In 2015, I made a call to arms for improved security standards. Blindly trusting the word of developers and enterprises claiming great security has not worked out so well. Despite massive increases in IT security spending, cyber attacks cost businesses a record half billion dollars in 2015. In the healthcare industry specifically, attackers have found a soft target, with 8 of the 10 largest healthcare breaches in history occurring in 2015. The world needs – deserves – trustworthy methods of assessing the security capabilities claimed by devices, software, networks, and systems. As I said during National Cybersecurity Awareness Month, we cannot hope to raise the security bar if we don’t know how to measure its height.
I’m very pleased to announce the first major salvo in this war. DTSec is a medical device cybersecurity standard created and managed by an international, non-profit consortium, led by our BlackBerry CHACE team (for more info, read my blog from December). Contributors to the development of DTSec have included physicians, nurses, medical device manufacturers, university researchers, industry cybersecurity/technology firms (e.g. IBM and Intel, in addition to BlackBerry), ethical hackers, security assessment labs, and government regulators including FDA/CDRH, Health Canada, NIH, DHS, and others. The working group has set its near-term sights on protecting the safe functioning of diabetes devices, such as body-worn insulin pumps, which are increasingly exposed to the security risks of wireless networks while being relied upon for life-saving treatment by hundreds of millions of people worldwide.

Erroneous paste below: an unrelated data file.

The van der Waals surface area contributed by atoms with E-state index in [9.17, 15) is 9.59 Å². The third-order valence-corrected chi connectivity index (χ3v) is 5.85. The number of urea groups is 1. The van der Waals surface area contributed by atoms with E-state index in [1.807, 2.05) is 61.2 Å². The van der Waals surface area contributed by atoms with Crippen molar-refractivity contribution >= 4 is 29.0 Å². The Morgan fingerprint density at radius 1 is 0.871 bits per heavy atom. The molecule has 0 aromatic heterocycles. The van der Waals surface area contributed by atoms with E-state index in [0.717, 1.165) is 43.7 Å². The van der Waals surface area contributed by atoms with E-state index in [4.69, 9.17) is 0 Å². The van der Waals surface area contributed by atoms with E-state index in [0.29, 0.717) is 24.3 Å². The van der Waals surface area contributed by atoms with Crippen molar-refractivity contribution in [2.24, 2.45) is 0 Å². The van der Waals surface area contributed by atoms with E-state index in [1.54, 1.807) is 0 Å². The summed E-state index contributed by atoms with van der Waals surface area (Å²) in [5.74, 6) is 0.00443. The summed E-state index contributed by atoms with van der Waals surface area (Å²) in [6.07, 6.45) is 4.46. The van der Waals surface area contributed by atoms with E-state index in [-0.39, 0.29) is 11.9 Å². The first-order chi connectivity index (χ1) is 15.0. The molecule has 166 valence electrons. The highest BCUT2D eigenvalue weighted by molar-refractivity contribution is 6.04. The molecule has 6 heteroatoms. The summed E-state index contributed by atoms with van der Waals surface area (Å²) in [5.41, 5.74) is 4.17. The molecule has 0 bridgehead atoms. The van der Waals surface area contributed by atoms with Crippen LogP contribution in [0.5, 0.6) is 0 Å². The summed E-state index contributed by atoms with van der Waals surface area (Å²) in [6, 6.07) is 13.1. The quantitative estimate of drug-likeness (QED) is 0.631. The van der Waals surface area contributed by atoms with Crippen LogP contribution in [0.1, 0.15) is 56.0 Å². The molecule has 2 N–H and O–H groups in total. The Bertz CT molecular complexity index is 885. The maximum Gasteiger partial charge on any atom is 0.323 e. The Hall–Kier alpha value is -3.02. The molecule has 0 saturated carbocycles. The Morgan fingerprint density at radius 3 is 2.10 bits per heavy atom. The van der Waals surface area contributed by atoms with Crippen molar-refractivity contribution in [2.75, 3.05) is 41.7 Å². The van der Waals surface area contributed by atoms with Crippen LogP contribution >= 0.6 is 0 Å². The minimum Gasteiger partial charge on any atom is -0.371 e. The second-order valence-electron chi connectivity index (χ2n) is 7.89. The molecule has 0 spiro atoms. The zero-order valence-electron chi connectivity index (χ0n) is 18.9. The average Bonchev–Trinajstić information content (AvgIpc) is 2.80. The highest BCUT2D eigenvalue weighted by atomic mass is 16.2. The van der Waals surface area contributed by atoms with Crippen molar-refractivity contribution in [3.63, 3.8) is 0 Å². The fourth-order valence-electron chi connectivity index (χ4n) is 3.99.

DTSec leverages the excellent work of other international standards, including ISO 15408 and IEC 62304, to offer a methodology for specifying the security requirements of any product type (called a protection profile) and evaluating that a specific product faithfully meets those requirements. The DTSec evaluation program leverages expert independent test labs to assess a product’s ability to withstand cyber attack from well-resourced attackers. This assessment includes sophisticated penetration testing. In other words, unlike many other security certifications used in the world today, DTSec is not a paper exercise; this is the real deal. Nevertheless, a crucial goal of DTSec is to ensure assessments can be performed efficiently, at the speed of consumer electronics and without adding undue financial burden to product vendors.
The DTSec draft documents (general standard and the protection profile for connected diabetes devices) are now available for public review prior to final ratification. I will blog again once the finalized standard is published.
Our hope and expectation is that medical device manufacturers and their suppliers, with the encouragement of FDA and other international regulatory bodies, will take a leadership role in assuring consumers of the security of their products by having them evaluated and certified under DTSec. In addition, BlackBerry CHACE will strive to promulgate a similar approach to other industries, such as automotive and industrial control systems, which all suffer from the same problem, one of the world’s critical technology problems: the crisis of confidence in our digital security.